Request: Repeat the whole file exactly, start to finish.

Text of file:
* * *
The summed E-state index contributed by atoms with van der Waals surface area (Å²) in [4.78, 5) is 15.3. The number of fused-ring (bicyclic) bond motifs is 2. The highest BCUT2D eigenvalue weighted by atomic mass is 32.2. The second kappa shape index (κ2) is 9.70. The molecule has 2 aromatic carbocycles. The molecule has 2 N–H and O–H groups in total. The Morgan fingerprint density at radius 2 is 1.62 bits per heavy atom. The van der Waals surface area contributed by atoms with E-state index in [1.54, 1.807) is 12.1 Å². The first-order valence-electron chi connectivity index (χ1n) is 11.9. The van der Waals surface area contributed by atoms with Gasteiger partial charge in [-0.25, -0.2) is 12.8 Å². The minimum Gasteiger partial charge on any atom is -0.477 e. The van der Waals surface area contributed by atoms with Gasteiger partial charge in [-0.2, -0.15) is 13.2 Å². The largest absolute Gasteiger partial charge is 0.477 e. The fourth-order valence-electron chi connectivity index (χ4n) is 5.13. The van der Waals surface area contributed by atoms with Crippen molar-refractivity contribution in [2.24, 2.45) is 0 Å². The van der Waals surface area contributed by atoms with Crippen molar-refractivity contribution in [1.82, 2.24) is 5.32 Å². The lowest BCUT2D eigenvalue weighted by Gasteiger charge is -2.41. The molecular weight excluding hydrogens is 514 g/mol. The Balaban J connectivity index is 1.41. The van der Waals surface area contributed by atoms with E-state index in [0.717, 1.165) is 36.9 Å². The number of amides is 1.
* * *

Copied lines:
The summed E-state index contributed by atoms with van der Waals surface area (Å²) in [4.78, 5) is 15.3. The number of fused-ring (bicyclic) bond motifs is 2. The highest BCUT2D eigenvalue weighted by atomic mass is 32.2. The second kappa shape index (κ2) is 9.70. The molecule has 2 aromatic carbocycles. The molecule has 2 N–H and O–H groups in total. The Morgan fingerprint density at radius 2 is 1.62 bits per heavy atom. The van der Waals surface area contributed by atoms with E-state index in [1.54, 1.807) is 12.1 Å². The first-order valence-electron chi connectivity index (χ1n) is 11.9. The van der Waals surface area contributed by atoms with Gasteiger partial charge in [-0.25, -0.2) is 12.8 Å². The minimum Gasteiger partial charge on any atom is -0.477 e. The van der Waals surface area contributed by atoms with Gasteiger partial charge in [-0.2, -0.15) is 13.2 Å². The largest absolute Gasteiger partial charge is 0.477 e. The fourth-order valence-electron chi connectivity index (χ4n) is 5.13. The van der Waals surface area contributed by atoms with Crippen molar-refractivity contribution in [2.24, 2.45) is 0 Å². The van der Waals surface area contributed by atoms with Crippen molar-refractivity contribution in [1.82, 2.24) is 5.32 Å². The lowest BCUT2D eigenvalue weighted by Gasteiger charge is -2.41. The molecular weight excluding hydrogens is 514 g/mol. The Balaban J connectivity index is 1.41. The van der Waals surface area contributed by atoms with E-state index in [0.717, 1.165) is 36.9 Å². The number of amides is 1.